Roadrunner Makes a Wile E. Coyote Out Of Me
I grew up like most kids in the 1980s, watching the Roadrunner foil Wile E. Coyotes plans. I was team Roadrunner all the way, I mean come on, to an Aussie kid Roadrunner looked like a big emu. I always had very little sympathy for the Coyote, as we all do for a predator. That all changed recently when the Roadrunner made a Wile E. Coyote out of me.
My very first encounter with a roadrunner in the United States was in Silver City, New Mexico. It was during the last week of 2015, when it ran past the window at my husbands parents house. To my surprise it looked nothing like the version of a roadrunner that Warner Bros had presented with me with. It also did not look anything like an emu, although it lived up to it’s name.
If I had to use one word to describe the roadrunner, I would have to say ‘zippy’. Just when you think you have it in your sights it zips off and it’s gone.
Every time the roadrunner would make an appearance I would grab my camera and head out to photograph it and it was gone. Unfortunately for me this happened a number of times. So I searched for the nest, waited patiently behind bushes, and still had no luck. I started sitting in the house near the windows with my camera next to me. This eventually paid off.
One morning I was finishing off my coffee and he appeared. He jumped up on a rock just outside the window and I was ready. I managed to capture a couple of photographs, although a plant kept getting in my way. I thought to myself ‘I am starting to feel like Wile E. Coyote, I can’t capture the Roadrunner’.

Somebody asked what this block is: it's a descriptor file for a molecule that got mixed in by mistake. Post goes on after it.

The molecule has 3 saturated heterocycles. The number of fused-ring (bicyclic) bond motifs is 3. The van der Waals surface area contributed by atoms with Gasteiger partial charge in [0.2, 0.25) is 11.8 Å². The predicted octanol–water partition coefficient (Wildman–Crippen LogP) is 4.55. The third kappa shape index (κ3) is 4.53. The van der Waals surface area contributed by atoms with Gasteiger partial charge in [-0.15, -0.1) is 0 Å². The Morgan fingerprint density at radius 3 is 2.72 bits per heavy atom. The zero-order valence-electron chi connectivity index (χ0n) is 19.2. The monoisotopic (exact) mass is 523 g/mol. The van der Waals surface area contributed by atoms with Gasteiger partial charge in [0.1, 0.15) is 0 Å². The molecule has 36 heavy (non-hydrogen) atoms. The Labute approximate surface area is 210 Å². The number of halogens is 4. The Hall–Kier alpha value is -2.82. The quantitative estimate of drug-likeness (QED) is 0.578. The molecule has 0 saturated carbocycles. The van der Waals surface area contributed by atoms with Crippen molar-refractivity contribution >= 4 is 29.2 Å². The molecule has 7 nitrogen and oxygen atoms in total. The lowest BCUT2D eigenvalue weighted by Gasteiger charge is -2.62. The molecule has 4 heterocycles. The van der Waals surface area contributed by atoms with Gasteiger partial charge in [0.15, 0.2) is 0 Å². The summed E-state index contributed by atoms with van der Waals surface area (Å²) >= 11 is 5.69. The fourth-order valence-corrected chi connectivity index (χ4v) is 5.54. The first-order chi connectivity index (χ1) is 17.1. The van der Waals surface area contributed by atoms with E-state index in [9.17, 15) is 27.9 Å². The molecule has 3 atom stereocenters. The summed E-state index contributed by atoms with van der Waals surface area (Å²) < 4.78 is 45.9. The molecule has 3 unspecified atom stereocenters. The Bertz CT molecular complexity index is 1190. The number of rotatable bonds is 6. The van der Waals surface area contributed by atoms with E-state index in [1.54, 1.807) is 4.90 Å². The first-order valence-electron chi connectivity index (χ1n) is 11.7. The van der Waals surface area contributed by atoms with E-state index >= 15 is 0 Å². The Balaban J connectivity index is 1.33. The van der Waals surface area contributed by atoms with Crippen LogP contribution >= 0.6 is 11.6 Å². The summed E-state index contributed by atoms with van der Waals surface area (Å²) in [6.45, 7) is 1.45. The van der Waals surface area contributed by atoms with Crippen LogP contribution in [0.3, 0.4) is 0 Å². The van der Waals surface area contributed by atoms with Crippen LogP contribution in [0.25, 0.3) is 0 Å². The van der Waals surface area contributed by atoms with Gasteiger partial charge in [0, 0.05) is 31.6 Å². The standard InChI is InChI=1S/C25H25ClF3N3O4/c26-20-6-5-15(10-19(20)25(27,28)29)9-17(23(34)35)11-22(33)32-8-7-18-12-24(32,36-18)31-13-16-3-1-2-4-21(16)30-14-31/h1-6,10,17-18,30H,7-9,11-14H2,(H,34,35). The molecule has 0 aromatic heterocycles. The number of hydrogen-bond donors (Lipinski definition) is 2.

A few weeks later my husband (James) and I saw something shoot across the road at an alarming speed. Lucky for me I had my camera on the back seat of the car. All I remember yelling was ‘stop, stop, stop stop’. I was elated to see it was a roadrunner. I had a second chance to get the shot I wanted and I did not want to mess it up by scaring it off. Therefore I took a couple of shots while I was next to the car and then motioned toward it.
I had just made it to the other side of the road and got in position when a car came roaring past. I took one look at the car and cringed. I then looked back to see the roadrunner and it was gone. I searched for a couple of minutes and could not find him again. I made my way back to the car vowing that some day I will capture a great shot of a roadrunner.
Some of the images taken from the side of the road in Las Cruces, New Mexico
A Few Cool Things About The Roadrunner
- It is also known as a chaparral bird or chaparral cock.
- While it is capable of flight, it spends most of it’s time on the ground.
- It and can run at speeds of up to 20 mph (32 km/h). There are cases where roadrunners have been reported running as fast as 26 mph (42 km/h). This is the fastest running speed clocked for a flying bird.
- During the courtship display the male bows, alternately lifting and dropping his wings and spreading his tail.
- It is a member of the cuckoo family and the genus Geococcyx, which only has two species: The roadrunner and the lesser roadrunner.
- The greater roadrunner, G. californianus, can be found in the southwestern United States and Mexico. Whereas the lesser roadrunner, G. velox, inhabits Mexico and Central America.
- It mainly lives off of other animals, including insects, lizards, scorpions, snakes and even small birds. They do eat plants, including the fruits from a prickly pear cactus, when there are less animals around.
- They usually prey on small rattlesnakes and swallow them whole. Often the snakes are a little too big and the roadrunner will run around with part of it hanging out of it’s mouth, taking more in as it is digested.
- They have been know to snatch humming birds out of the air.
Wile E. Coyote and Road Runner – Coyote Falls
Click To View
To view more of my bird images CLICK HERE
To purchase bird print products CLICK HERE